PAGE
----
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Wöhler wonders if it's third time lucky

words by EMMA BERRY


photography by DARREN MCNAMARA

Andreas Wohler claims that it is the Sportingbet Cox Plate he'd really love to win, but the German trainer may have to settle for an assault on the Emirates Melbourne Cup instead this year with an improving (northern hemisphere) four-year-old who looks tailor-made for the job.

Aside from the proliferation of Sadler's Wells' descendants, the European staying ranks have been bolstered in recent years by the offspring of the late Monsun, sire of last year's Melbourne Cup winner Fiorente and of Wohler's able contender Protectionist.

While possessing undoubted ability, the colt has endured his share of bad luck throughout a three-season career that has seen him have just eight runs. From four of those he has returned triumphant, including his two most recent back-to-back Group 2 wins in Germany and France, and he has never finished out of the first three.

"He's always been a very straightforward horse—he's very relaxed and he settles really well in his races," says 52-year-old Wohler, who has trained at the 100-year-old Gestut Ravensberg in Gutersloh, towards the north-east of Germany, since 2004.

Wohler has, however, been training since 1985 and e has been responsible for three Deutsches Derby winners—Pik Konig (1992), Belenus (1999) and Forest Park (2011)—as well as such big names as Lomitas, Mi Emma, Waldpark, Earl Of Tinsdal and the globetrotting duo of Paolini and Silvano.

It is the latter who gave the trainer his first taste of racing in Australia when he lined up for the 2001 Cox Plate, in which ridden by Austrian Andreas Suborics he finished fourth to Northerly. Paolini tried three years later but was down the field in 10th place.

"My main target was always the Cox Plate—it's a race I love and I hope to win it one day," Wohler states.

"When we came for the Cox Plate it was a great experience; we learnt a lot from it. Not everything went right but we hope that this time it will."

While not everything went right in Australia, Silvano's world travels included victories in the Singapore Cup, Queen Elizabeth II Cup in Hong Kong and the Arlington Million in Chicago, while Paolini bagged two Group 1 wins in Italy and the Dubai Duty Free on World Cup night at Nad Al Sheba. Wohler's team is clearly experienced in campaigning top-class horses around the world and underlined the point in emphatic fashion at Ascot last year when Novellist won the King George VI and Queen Elizabeth Stakes by five lengths.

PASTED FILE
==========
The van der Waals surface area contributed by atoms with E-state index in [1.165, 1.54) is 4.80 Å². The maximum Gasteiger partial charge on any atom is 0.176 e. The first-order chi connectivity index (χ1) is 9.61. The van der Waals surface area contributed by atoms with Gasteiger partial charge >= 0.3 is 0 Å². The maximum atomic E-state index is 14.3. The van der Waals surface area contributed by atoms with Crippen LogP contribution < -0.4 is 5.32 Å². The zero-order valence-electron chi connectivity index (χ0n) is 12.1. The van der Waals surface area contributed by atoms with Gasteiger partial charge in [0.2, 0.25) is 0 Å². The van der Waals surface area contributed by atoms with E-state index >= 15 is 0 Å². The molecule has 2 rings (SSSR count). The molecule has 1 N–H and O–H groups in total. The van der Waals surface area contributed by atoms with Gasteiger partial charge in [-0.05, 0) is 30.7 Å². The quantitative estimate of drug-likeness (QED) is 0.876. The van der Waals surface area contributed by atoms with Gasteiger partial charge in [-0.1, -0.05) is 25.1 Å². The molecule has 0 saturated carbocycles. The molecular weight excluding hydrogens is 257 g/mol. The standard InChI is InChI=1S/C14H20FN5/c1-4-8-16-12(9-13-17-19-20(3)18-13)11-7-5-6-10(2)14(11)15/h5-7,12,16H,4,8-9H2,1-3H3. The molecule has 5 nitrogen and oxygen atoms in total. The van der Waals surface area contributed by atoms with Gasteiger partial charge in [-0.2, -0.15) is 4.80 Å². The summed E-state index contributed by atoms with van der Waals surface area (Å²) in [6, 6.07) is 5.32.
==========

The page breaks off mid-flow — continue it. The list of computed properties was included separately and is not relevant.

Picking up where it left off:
Yet another talented son of Monsun, Novellist, now at stud in Japan, shares his owner/breeder Dr Christoph Berglar with Melbourne Cup hopeful Protectionist.

While Novellist was laying down claims last year to be the leading middle-distance horse in Europe, Protectionist should have been striving for Classic success but after winning the Listed Derby Trial at Bremen at the end of June, a freak training accident scuppered the rest of his season.

Wohler recalls: "It has been very frustrating. He was lame after his second Group race at two and then came back and won the Listed Derby Trial at three. Then, when he was one of the favourtites for the Derby, he had an accident with a deer, which ran into him—we train in the country—and had to have the rest of the season off. But he always comes back; he has great character."

That strength of character has allowed Protectionist to string together four runs so far this season, with two runner-up finishes in Germany, before winning the 2400m Hansa-Preis (Group 2) in Hamburg and backing up in the Prix Kergorlay (Group 2) over 3000m in Deauville in August.

In 2010, the Kergorlay was used as a springboard for Melbourne by that year's Cup winner Americain, who also took out the Geelong Cup en route to his most famous success. Protectionist will follow a similar path, although not necessarily through Geelong.

"He's travelling to Newmarket to start quarantine next week (mid-September) and then he will have a prep race in Australia before the Melbourne Cup, but I'm not sure which one yet," says the trainer.

"He has form on soft ground but he's also won on faster ground. He's pretty versatile, but he wouldn't run if the ground was rock hard.

"I think he's the ideal horse to cope with the travelling as he has a great temperament. He's speedy enough with a turn of foot—they need a bit of that—and I'm not worried about the distance."

(After Emma Berry wrote this article for Inside Racing magazine Protectionist ran his prep race at Caulfield on October 11, finishing a strong and unlucky fourth in the Group 2 Herbert Power Handicap (2400m), a "be on me in the Cup" performance. He is high up in markets for the $6 million race.

Inside Racing magazine is on sale now.)

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